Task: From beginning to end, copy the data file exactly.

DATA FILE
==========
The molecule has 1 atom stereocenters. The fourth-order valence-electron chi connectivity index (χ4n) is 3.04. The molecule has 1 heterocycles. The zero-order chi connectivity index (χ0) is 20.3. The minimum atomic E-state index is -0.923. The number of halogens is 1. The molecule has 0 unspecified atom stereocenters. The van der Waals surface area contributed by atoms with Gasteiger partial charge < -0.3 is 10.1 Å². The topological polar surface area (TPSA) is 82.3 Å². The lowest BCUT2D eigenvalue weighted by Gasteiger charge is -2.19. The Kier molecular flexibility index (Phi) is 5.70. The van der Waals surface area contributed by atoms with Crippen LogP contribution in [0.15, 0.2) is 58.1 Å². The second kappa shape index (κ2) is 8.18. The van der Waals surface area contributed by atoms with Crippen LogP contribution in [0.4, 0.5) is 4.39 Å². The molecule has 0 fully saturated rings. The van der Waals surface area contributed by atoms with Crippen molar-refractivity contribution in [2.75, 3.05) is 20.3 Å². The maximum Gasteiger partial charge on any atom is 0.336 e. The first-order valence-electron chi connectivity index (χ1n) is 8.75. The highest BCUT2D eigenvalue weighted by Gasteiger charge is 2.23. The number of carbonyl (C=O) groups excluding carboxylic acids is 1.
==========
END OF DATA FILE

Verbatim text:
The molecule has 1 atom stereocenters. The fourth-order valence-electron chi connectivity index (χ4n) is 3.04. The molecule has 1 heterocycles. The zero-order chi connectivity index (χ0) is 20.3. The minimum atomic E-state index is -0.923. The number of halogens is 1. The molecule has 0 unspecified atom stereocenters. The van der Waals surface area contributed by atoms with Gasteiger partial charge < -0.3 is 10.1 Å². The topological polar surface area (TPSA) is 82.3 Å². The lowest BCUT2D eigenvalue weighted by Gasteiger charge is -2.19. The Kier molecular flexibility index (Phi) is 5.70. The van der Waals surface area contributed by atoms with Crippen LogP contribution in [0.15, 0.2) is 58.1 Å². The second kappa shape index (κ2) is 8.18. The van der Waals surface area contributed by atoms with Crippen LogP contribution in [0.4, 0.5) is 4.39 Å². The molecule has 0 fully saturated rings. The van der Waals surface area contributed by atoms with Crippen molar-refractivity contribution in [2.75, 3.05) is 20.3 Å². The maximum Gasteiger partial charge on any atom is 0.336 e. The first-order valence-electron chi connectivity index (χ1n) is 8.75. The highest BCUT2D eigenvalue weighted by Gasteiger charge is 2.23. The number of carbonyl (C=O) groups excluding carboxylic acids is 1.